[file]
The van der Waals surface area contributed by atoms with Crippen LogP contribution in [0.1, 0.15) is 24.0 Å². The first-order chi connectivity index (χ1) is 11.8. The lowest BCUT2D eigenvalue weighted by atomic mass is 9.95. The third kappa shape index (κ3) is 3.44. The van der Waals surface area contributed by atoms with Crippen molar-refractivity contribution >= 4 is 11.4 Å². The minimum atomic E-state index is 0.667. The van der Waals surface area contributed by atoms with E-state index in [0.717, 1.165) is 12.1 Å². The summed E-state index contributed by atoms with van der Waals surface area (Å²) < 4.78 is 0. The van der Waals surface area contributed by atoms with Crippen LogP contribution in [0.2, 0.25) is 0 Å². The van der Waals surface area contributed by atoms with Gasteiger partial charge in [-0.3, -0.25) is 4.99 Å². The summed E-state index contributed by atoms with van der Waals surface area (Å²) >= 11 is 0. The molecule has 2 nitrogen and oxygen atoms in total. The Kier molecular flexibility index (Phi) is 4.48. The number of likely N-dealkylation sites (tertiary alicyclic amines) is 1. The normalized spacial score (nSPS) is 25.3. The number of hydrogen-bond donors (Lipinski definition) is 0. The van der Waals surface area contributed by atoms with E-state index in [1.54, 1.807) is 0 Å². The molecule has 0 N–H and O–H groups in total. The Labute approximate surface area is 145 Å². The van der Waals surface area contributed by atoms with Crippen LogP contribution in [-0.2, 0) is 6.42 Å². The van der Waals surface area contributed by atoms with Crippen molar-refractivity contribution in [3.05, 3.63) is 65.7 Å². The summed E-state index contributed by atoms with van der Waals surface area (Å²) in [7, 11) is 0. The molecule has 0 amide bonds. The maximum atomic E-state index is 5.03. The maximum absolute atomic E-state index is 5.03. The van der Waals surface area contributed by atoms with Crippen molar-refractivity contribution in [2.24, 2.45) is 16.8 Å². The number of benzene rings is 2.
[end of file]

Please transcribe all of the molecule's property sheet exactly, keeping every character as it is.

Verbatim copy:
The van der Waals surface area contributed by atoms with Crippen LogP contribution in [0.1, 0.15) is 24.0 Å². The first-order chi connectivity index (χ1) is 11.8. The lowest BCUT2D eigenvalue weighted by atomic mass is 9.95. The third kappa shape index (κ3) is 3.44. The van der Waals surface area contributed by atoms with Crippen molar-refractivity contribution >= 4 is 11.4 Å². The minimum atomic E-state index is 0.667. The van der Waals surface area contributed by atoms with E-state index in [0.717, 1.165) is 12.1 Å². The summed E-state index contributed by atoms with van der Waals surface area (Å²) < 4.78 is 0. The van der Waals surface area contributed by atoms with Crippen LogP contribution in [0.2, 0.25) is 0 Å². The van der Waals surface area contributed by atoms with Gasteiger partial charge in [-0.3, -0.25) is 4.99 Å². The summed E-state index contributed by atoms with van der Waals surface area (Å²) >= 11 is 0. The molecule has 2 nitrogen and oxygen atoms in total. The Kier molecular flexibility index (Phi) is 4.48. The number of likely N-dealkylation sites (tertiary alicyclic amines) is 1. The normalized spacial score (nSPS) is 25.3. The number of hydrogen-bond donors (Lipinski definition) is 0. The van der Waals surface area contributed by atoms with E-state index in [1.54, 1.807) is 0 Å². The molecule has 0 N–H and O–H groups in total. The Labute approximate surface area is 145 Å². The van der Waals surface area contributed by atoms with Crippen LogP contribution in [-0.2, 0) is 6.42 Å². The van der Waals surface area contributed by atoms with Crippen molar-refractivity contribution in [3.05, 3.63) is 65.7 Å². The summed E-state index contributed by atoms with van der Waals surface area (Å²) in [7, 11) is 0. The molecule has 0 amide bonds. The maximum atomic E-state index is 5.03. The maximum absolute atomic E-state index is 5.03. The van der Waals surface area contributed by atoms with Crippen molar-refractivity contribution in [2.24, 2.45) is 16.8 Å². The number of benzene rings is 2.